There is a big debate ensuing these days over how we can best educate American youth so they are prepared for 21st Century work. The author of this article argues that university level education is not the solution to everything. In fact, he says it is, in many cases, an enormous waste of time, money and resources. I absolutely agree.
I was a very lucky young man to have had parents who valued education and were willing to pay for my college degree. Yes, I did work and helped with costs a little. But they paid my tuition and books and rent. I was responsible for my expenses above that.
But 20 years ago, had I had no parental assistance, a degree from a state school wouldn’t have put me $100,000 or more in debt. This is an awful way to begin adulthood. Having such burdensome debt is even more ridiculous when you consider how long it will take to pay it off with the type of careers available to folks with unfocused degrees.
I look back now and wonder how my counselors could have advised me with a straight face that a French Degree would amount to anything professionally. Aside from teaching or work in the State Department there isn’t much one can do with such a degree. So, I made my own career.
Certainly, four years of college were enjoyable, educational and I learned quite a lot. But at today’s prices, I argue that perhaps there is too much emphasis on obtaining a degree and not enough on what you’re paying to obtain said degree. There is very little attention being paid to what the result will be once you’ve earned that piece of paper. Can you think of anything else you’d pay $100,000 or more to obtain with such little forethought as to exactly why?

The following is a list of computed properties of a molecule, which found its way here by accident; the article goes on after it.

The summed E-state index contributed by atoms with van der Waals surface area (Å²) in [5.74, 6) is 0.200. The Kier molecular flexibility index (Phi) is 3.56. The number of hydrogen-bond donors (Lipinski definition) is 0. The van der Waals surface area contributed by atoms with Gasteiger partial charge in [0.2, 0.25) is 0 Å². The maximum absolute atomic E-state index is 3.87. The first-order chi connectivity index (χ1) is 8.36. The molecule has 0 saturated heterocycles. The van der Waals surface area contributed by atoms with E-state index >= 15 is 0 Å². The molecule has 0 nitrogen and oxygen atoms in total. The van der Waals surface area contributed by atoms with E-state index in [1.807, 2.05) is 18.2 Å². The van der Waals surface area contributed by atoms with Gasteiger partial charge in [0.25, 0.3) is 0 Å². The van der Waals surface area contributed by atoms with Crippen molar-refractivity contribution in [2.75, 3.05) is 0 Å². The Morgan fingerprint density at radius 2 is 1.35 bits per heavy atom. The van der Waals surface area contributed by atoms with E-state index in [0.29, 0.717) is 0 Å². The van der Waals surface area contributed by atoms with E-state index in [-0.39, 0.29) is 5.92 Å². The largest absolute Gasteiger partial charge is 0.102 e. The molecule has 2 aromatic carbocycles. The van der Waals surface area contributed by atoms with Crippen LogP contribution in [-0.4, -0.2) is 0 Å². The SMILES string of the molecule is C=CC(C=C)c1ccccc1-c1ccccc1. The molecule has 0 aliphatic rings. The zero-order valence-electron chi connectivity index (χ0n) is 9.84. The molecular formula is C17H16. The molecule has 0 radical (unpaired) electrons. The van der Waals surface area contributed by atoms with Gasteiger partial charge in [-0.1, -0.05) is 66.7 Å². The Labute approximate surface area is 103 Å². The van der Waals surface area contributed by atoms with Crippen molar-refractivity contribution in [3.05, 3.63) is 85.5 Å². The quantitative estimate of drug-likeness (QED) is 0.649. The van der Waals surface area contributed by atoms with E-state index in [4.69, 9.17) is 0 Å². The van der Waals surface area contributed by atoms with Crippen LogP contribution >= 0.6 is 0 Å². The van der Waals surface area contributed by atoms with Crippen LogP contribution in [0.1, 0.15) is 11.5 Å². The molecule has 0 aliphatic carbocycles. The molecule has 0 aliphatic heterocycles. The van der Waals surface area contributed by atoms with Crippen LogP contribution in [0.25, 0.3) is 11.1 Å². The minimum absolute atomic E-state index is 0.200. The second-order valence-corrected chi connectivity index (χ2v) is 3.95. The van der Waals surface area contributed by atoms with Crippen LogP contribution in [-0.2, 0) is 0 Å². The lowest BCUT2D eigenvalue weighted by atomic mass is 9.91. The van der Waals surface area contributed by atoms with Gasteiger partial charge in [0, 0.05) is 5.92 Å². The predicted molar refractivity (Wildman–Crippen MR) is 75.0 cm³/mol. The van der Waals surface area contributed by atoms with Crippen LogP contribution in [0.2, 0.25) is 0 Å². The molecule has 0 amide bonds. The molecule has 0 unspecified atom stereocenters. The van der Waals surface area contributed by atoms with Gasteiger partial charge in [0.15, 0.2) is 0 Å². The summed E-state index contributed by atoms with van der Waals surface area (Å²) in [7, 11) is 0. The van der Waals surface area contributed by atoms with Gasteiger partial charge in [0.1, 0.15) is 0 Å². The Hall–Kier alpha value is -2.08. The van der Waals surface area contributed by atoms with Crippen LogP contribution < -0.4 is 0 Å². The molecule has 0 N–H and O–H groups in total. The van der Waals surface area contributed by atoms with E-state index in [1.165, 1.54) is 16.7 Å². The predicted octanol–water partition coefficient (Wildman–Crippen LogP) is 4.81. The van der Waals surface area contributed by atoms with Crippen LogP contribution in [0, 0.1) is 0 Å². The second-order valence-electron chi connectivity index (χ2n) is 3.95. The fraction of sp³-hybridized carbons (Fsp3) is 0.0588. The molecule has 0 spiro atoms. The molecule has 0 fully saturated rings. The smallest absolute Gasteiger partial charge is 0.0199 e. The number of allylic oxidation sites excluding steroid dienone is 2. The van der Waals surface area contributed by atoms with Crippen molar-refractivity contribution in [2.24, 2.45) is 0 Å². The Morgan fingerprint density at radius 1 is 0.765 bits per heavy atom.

I realize I’m in a minority with this mindset. And please do not confuse my questioning the value of a college degree with how importantly I value education. They are different. Education is priceless. A college degree is over-priced. Today, unless your college degree is quite specific and leads to a career that is very well-paid, I’d say that you may not be getting your money’s worth.
What we need for America to continue to be the country it is economically, is well-educated, creative and critically thinking, young people who understand the value of hard-work and that no success is born overnight. I argue that our colleges are not doing a good enough job at producing this sort of young adult. At least not enough of them, especially for the prices being paid.
Americans need to demand more for their money when it comes to all levels of education.